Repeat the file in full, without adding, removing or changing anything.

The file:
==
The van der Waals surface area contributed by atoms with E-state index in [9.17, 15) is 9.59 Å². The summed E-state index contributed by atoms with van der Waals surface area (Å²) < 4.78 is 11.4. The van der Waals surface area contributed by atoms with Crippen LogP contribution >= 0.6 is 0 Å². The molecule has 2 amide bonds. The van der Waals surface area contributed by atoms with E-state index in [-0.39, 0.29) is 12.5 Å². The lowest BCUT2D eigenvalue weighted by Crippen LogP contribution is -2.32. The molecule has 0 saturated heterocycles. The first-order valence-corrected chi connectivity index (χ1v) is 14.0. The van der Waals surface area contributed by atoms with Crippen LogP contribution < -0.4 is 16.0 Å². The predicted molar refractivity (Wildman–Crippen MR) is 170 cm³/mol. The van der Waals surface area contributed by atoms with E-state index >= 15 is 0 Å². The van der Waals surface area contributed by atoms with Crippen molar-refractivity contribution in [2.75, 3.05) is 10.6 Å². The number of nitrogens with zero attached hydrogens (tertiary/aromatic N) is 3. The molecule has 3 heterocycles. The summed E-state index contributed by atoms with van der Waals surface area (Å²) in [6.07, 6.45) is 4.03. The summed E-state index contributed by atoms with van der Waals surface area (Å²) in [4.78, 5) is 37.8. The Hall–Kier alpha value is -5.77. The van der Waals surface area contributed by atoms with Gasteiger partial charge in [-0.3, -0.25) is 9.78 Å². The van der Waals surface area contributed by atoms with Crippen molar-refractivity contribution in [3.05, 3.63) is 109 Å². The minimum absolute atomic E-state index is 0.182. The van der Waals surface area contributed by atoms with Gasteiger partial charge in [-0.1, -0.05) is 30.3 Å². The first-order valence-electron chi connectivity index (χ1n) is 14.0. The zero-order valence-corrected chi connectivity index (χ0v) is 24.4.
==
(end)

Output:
The van der Waals surface area contributed by atoms with E-state index in [9.17, 15) is 9.59 Å². The summed E-state index contributed by atoms with van der Waals surface area (Å²) < 4.78 is 11.4. The van der Waals surface area contributed by atoms with Crippen LogP contribution >= 0.6 is 0 Å². The molecule has 2 amide bonds. The van der Waals surface area contributed by atoms with E-state index in [-0.39, 0.29) is 12.5 Å². The lowest BCUT2D eigenvalue weighted by Crippen LogP contribution is -2.32. The molecule has 0 saturated heterocycles. The first-order valence-corrected chi connectivity index (χ1v) is 14.0. The van der Waals surface area contributed by atoms with Crippen LogP contribution < -0.4 is 16.0 Å². The predicted molar refractivity (Wildman–Crippen MR) is 170 cm³/mol. The van der Waals surface area contributed by atoms with E-state index >= 15 is 0 Å². The van der Waals surface area contributed by atoms with Crippen molar-refractivity contribution in [2.75, 3.05) is 10.6 Å². The number of nitrogens with zero attached hydrogens (tertiary/aromatic N) is 3. The molecule has 3 heterocycles. The summed E-state index contributed by atoms with van der Waals surface area (Å²) in [6.07, 6.45) is 4.03. The summed E-state index contributed by atoms with van der Waals surface area (Å²) in [4.78, 5) is 37.8. The Hall–Kier alpha value is -5.77. The van der Waals surface area contributed by atoms with Gasteiger partial charge in [-0.3, -0.25) is 9.78 Å². The van der Waals surface area contributed by atoms with Crippen molar-refractivity contribution in [3.05, 3.63) is 109 Å². The minimum absolute atomic E-state index is 0.182. The van der Waals surface area contributed by atoms with Gasteiger partial charge in [-0.1, -0.05) is 30.3 Å². The first-order valence-electron chi connectivity index (χ1n) is 14.0. The zero-order valence-corrected chi connectivity index (χ0v) is 24.4.